Researcher biography

Remo Ostini (PhD) is a Senior Research Fellow at the Rural Clinical School Research Centre.

At the RCS Research Centre he is applying his training and experience in psychometric methods, systematic reviews, population health planning and geographical information systems to research in rural and remote area health. This includes work on training doctors in rural settings; health disparities between urban and rural populations; and indigenous health research.

Prior to commencing at the Rural Clinical School, Remo worked at the Healthy Communities Research Centre at UQ's former Ipswich Campus and with the West Moreton-Oxley Medicare Local. At HCRC he maintained a workplace health screening database for the Ipswich Hospital Foundation, investigated healthy spaces for the Ipswich City Council (using GIS), and developed an ongoing program of research in health literacy, which included research on health literacy in community pharmacy settings and the relationship between health literacy and medication adherence. Remo helped WMOML with their population health planning, including work on a comprehensive needs assessment for the West Moreton and South-West Brisbane region and a population health profile for the West Moreton and Darling Downs region.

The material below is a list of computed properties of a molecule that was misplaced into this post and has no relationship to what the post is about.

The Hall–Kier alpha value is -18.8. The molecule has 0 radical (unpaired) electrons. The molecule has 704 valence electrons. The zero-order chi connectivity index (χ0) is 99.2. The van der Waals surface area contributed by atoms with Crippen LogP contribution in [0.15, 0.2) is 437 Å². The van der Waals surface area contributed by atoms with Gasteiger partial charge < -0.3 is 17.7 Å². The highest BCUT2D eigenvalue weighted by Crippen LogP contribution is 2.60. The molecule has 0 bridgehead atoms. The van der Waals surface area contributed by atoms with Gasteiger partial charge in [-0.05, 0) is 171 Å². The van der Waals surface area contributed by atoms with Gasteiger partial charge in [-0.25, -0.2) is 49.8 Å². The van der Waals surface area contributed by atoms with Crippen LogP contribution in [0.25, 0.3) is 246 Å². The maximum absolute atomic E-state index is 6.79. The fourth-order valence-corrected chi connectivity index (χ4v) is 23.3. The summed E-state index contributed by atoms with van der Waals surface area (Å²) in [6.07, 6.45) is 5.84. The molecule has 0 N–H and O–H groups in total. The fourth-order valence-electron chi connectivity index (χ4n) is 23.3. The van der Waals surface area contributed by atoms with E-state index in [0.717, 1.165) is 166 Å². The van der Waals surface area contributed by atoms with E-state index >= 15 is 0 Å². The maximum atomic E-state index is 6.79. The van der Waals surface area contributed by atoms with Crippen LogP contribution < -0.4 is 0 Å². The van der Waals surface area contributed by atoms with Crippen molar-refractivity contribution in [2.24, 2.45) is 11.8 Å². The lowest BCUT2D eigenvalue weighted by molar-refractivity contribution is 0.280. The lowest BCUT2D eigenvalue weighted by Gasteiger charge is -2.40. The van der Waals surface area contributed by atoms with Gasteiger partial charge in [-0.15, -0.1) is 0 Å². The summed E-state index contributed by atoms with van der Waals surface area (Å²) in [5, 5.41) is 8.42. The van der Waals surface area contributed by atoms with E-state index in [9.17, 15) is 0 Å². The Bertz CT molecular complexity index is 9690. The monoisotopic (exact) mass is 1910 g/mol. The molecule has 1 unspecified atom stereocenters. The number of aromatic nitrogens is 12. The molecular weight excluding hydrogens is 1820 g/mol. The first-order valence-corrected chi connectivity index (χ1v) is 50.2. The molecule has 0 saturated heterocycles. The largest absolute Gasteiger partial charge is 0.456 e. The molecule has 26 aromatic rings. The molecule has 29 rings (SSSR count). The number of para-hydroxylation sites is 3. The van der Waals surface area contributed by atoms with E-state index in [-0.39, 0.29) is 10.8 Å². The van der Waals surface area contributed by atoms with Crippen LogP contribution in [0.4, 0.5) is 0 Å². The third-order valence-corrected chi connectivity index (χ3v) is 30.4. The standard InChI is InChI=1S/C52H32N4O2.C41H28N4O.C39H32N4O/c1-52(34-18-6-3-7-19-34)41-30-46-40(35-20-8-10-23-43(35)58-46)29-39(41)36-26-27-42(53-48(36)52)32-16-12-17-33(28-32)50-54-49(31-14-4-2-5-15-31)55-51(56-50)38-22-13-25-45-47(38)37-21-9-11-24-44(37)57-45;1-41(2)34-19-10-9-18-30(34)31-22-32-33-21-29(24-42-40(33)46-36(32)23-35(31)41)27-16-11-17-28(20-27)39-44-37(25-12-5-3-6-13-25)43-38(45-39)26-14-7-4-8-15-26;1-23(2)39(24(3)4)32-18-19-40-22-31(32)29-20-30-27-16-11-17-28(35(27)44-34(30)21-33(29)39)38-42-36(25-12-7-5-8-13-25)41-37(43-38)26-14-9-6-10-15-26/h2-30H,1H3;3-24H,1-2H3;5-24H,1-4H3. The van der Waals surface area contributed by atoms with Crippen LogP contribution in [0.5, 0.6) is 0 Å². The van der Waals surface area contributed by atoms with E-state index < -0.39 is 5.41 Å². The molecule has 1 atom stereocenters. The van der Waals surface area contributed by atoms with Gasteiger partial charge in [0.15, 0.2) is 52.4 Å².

Remo's health literacy work reflects his interest in the social determinants of health; an important lens through which to understand the health challenges facing rural and indigenous populations.

In addition to these activities he has continued developing and validating measures of people's health attributes and behaviours. This includes the development of an international measure of HPV knowledge, comparison of three pain measures used in RACFs, and the validation of measures of chronic illness care and diabetes-dependent quality of life.

Early academic work on a feasibility study for an opioid maintenance trail at the National Centre for Epidemiology and Population Health (ANU) predated a PhD in psychometric methods with a graduate minor in bioethics at the University of Minnesota. This led to experiences teaching psychological measurement and multivariate statistics at UMN and at the School of Psychology at UQ. Later work at the UQ School of Pharmacy included systematic reviews of prescribing influences, a pharmacoepidemiological study of clopidogrel prescribing, and a post-market review of ezetimibe prescribing.